Republican State Rep. Jerry Long says he has voted the way of unions more than half the time since taking office in January 2017. But unions say the lawmaker from Streator has rarely sided with them.
Last month, Long told The Times he voted with unions about 80 percent of the time. Local union members pointed to the scorecard put together by the Illinois AFL-CIO, which showed Long had a 11 percent pro-union voting record.
Long angered unions last year when he voted against overriding Republican Gov. Bruce Rauner's veto of banning right-to-work zones. Long had originally supported the legislation, but switched his vote, saying he objected to criminal penalties for officials who violated the bill's provisions.
Long is up for election this year. Two Democrats, Lance Yednock and Jill Bernal, are vying in the March 20 primary to face Long.
In 2016, Long defeated Rep. Andy Skoog, D-La Salle, who received a 99 percent from the AFL-CIO.
Long's spokesman, Michael Smaniotto, said a closer analysis showed Long voted with unions 56 percent of the time.
In a statement, Long called his previous number an estimate of his voting record.
"I was using a bit of hyperbole in response to the unions disappointingly low account of my voting record, which I believe is a good indication of my pro-union, pro-business platform," said Long, a longtime Teamster truck driver. "It should be clear, that by giving me such low scores, union leadership and Speaker (Michael) Madigan are doing whatever they can to discredit me so they can take back this seat in November."
As a general rule, Smaniotto said, Long counted bills for which unions staked a position.
But Smaniotto said Long excluded a couple of union-backed bills that were "obviously political or detrimental" to Long's 76th House District, which includes most of La Salle County.
One of them was an increase of the minimum wage to $15. Democratic House Speaker Michael Madigan, Smaniotto said in an email, could have called for a vote on the bill when Democrats controlled both the Legislature and the governor's office for more than a decade, but chose to introduce the bill last year to try to discredit Rauner.
The other excluded bill, Smaniotto said, would have required Starved Rock State Park to only sell Illinois-made items on its premises.
"Starved Rock reached out to us on many occasions to ask us to vote against this, because it would negatively impact their sales and the many direct and indirect jobs that they provide the community," Smaniotto said.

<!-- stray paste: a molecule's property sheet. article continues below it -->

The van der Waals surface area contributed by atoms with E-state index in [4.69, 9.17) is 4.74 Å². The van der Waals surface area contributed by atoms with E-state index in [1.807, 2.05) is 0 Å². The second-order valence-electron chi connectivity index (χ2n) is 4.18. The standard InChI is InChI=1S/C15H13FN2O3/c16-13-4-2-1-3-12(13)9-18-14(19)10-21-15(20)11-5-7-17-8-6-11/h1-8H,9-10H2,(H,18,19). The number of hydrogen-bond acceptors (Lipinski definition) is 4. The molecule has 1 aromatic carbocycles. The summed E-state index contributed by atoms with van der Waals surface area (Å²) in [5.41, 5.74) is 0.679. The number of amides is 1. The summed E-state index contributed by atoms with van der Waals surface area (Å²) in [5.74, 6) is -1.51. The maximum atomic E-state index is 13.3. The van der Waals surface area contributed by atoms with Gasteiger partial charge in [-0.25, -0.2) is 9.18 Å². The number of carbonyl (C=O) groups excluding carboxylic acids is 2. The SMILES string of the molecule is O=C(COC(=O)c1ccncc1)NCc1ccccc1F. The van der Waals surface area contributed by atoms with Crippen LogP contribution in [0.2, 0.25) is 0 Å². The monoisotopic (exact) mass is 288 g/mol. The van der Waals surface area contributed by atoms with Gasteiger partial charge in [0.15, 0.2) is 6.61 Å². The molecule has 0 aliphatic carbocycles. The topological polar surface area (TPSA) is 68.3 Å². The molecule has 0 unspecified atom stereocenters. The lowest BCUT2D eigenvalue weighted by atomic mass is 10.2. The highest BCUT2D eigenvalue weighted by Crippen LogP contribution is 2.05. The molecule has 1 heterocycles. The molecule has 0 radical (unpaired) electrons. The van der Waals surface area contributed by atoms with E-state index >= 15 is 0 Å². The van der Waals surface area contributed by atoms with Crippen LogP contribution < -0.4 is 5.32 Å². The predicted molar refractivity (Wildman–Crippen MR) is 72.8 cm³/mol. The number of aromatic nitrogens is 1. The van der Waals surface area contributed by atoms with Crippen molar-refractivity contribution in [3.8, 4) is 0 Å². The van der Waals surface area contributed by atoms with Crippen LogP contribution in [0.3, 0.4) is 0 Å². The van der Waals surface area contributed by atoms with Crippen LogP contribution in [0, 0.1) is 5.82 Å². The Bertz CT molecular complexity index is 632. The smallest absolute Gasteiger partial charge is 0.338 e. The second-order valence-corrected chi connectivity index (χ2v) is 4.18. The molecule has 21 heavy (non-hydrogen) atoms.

'Deserve more weight'
According to the AFL-CIO's analysis, Long supported seven of 25 union-backed bills, which works out to 28 percent.
The union said it weighed bills differently, which resulted in the 11 percent number. For instance, the bill banning right-to-work zones got more weight than one requiring employers to notify employees of the presence of bedbugs, said Bill Looby, spokesman for the AFL-CIO.
"Some bills deserve more weight than others," Looby said in an interview.
Every lawmaker, he said, was graded by the same standard.
Smaniotto questioned why the AFL-CIO included budget and tax increase bills, which the union supported.
"How those bills are concerning union labor is beyond me. They also included SB1, the failed school funding reform bill, but not the compromise that Rep. Long supported that ultimately passed. It's obviously very biased," he said in an email.
Looby said the budget bill was important for the state, saying the lack of one for two years nearly destroyed Illinois.
'Never a slam dunk'
As for the minimum wage, Looby said it takes several sessions to pass an increase.
"The minimum wage is always a battle with Republican and some Democrats. It's never a slam dunk even when you have Democrats running things," he said.
He disagreed with Long's decision to exclude the minimum wage bill from the union voting analysis.
"The minimum wage is something we have fought for since the beginning of the labor movement," Looby said. "It's disingenuous to remove votes to make you look better."
Smaniotto said it's hard to be both pro-labor and pro-business, but Long seeks to help both business and unions thrive.
Looby agreed labor and business would be on the opposite sides of issues.
"In the end, an elected representative like Long has to decide who he will stand with," Looby said. "That's why we do voting records. You can see where legislators are on bills."